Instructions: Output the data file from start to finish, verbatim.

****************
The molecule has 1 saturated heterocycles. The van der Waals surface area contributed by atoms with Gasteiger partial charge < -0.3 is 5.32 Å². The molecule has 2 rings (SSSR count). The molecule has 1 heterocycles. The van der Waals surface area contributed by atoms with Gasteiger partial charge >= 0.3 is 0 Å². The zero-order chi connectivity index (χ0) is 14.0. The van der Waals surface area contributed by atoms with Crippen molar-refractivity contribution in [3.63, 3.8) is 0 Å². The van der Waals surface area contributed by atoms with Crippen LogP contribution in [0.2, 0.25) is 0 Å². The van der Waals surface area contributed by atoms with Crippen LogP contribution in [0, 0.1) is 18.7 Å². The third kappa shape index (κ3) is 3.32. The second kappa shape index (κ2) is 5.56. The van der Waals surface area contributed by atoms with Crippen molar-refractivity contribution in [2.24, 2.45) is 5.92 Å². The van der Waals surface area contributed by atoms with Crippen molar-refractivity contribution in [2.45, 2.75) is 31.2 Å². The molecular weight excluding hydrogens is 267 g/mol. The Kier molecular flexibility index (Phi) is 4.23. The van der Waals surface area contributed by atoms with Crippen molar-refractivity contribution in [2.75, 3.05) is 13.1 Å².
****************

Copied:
The molecule has 1 saturated heterocycles. The van der Waals surface area contributed by atoms with Gasteiger partial charge < -0.3 is 5.32 Å². The molecule has 2 rings (SSSR count). The molecule has 1 heterocycles. The van der Waals surface area contributed by atoms with Gasteiger partial charge >= 0.3 is 0 Å². The zero-order chi connectivity index (χ0) is 14.0. The van der Waals surface area contributed by atoms with Crippen molar-refractivity contribution in [3.63, 3.8) is 0 Å². The van der Waals surface area contributed by atoms with Crippen LogP contribution in [0.2, 0.25) is 0 Å². The van der Waals surface area contributed by atoms with Crippen LogP contribution in [0, 0.1) is 18.7 Å². The third kappa shape index (κ3) is 3.32. The second kappa shape index (κ2) is 5.56. The van der Waals surface area contributed by atoms with Crippen molar-refractivity contribution in [2.24, 2.45) is 5.92 Å². The van der Waals surface area contributed by atoms with Crippen molar-refractivity contribution in [2.45, 2.75) is 31.2 Å². The molecular weight excluding hydrogens is 267 g/mol. The Kier molecular flexibility index (Phi) is 4.23. The van der Waals surface area contributed by atoms with Crippen molar-refractivity contribution in [2.75, 3.05) is 13.1 Å².